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Ruchala Finds Old-time Music Fresh

James Ruchala, a doctoral candidate from Pinnacle, N.C., is the first 2007 Appalachian Music Fellowship recipient to take up residence in Berea and begin his research this year.

Ruchala listens to an archived recording

Coordinated by Hutchins Library's Department of Special Collections and Archives, the program is available through a grant from the Anne Ray Charitable Trust. The fellowships support graduate students, faculty, public school teachers and/or performers in one-to-three month residencies for the purpose of conducting research in Berea’s collections of non-commercial traditional music and to promote the preservation of and access to that music.

Ruchala was born and raised in New York and had little exposure to Appalachian music until hearing the compact disc release of the famed “Harry Smith Anthology of American Folk Music” in the 1990s. The music was originally recorded about 80 years ago on 78 RPM albums and later on 33 rpms in the 1950s, influencing songwriters of that generation such as Bob Dylan.

Prior to hearing those recordings, Ruchala played a little guitar and violin, performing in a rock band while in college studying English literature. After listening to banjo players and singers Clarence Ashley and Bascomb Lamar Lunsford on the compact discs, he bought a banjo and began learning. “They were just incredible and I’d never heard songs like those before …. There was just something about the way they put everything together that was extremely attractive to me and I didn’t think I’d be happy until I learned how to do it or something like it.”

Ruchala found that the style he most enjoys, round peak music, wasn’t something that could just be learned out of a book. “I’d been playing for years, but I’d never had to pick things up by ear or by the fly, which you have to do with old-time music.” In the late 90s he was a member of an Appalachian-style band. It was during that time, when his job as a Web site editor disappeared in the dotcom bust, that he found himself looking for a new career direction. “I took that forced break and decided what I want to do for the rest of my life.”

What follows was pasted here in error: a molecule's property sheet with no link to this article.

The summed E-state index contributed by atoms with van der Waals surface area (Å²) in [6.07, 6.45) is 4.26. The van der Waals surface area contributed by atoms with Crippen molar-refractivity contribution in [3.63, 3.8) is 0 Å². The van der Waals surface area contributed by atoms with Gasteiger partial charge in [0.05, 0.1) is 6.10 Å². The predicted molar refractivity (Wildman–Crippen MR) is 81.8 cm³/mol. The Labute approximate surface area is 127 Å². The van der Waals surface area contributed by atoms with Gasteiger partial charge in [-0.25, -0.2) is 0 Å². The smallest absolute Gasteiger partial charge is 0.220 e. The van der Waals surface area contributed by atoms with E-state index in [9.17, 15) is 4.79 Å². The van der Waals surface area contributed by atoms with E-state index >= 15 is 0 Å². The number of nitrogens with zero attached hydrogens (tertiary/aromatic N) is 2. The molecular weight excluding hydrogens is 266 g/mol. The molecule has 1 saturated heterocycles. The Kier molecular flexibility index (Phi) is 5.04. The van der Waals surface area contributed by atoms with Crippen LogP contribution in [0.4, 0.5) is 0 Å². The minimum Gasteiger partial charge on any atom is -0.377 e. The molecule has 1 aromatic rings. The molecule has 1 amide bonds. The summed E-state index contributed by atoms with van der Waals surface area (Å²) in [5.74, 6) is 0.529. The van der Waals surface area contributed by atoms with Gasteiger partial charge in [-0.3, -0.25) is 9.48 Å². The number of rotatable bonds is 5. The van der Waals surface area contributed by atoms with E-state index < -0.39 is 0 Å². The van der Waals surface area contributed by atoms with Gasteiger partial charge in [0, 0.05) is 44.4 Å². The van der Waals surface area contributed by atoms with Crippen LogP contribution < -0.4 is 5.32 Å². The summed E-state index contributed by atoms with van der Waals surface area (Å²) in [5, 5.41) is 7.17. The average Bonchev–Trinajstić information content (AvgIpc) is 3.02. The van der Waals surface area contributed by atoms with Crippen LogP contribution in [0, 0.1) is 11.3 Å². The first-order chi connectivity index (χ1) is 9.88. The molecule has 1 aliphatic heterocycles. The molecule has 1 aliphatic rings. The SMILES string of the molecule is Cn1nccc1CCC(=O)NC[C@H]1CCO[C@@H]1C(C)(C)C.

The talented scholar chose to study music and hopes to teach it at the collegiate level someday. He majored in music theory and music history at Hunter College in New York City for his masters, and he is now working on his doctorate in ethnomusicology at Brown University, Providence, R.I. According to Ruchala, ethnomusicology is “the study of music from other cultures or folk music from the western world.” It also includes pop and rock music and explores the social aspects of the music and the people who play, sing and dance to it.

Arriving in Berea Jan. 3, the fellowship recipient has rented a house near campus and spends much of his time in the Special Collects and Archives section of Hutchins Library. He is attempting to find a connection between the round peak style of music heard in North Carolina and in eastern Kentucky. “I guess I wonder what some of the common elements are and how it attributes to the similarity that I hear …. The specific (style of music) I was interested in was very central and very well known within the national community of old-time musicians, but was not really written about by scholars. I thought it was a gap that could be filled.” He hopes to have his dissertation completed by spring 2009.

While in Berea he has been jamming with local musicians at the city visitor center and hopes to schedule a live performance before his time is up at the end of February. He is very grateful for the chance to study the music he loves. “There were few opportunities to study this music and to get money to do that. It’s really quite a wonderful program for people who are doing this.”

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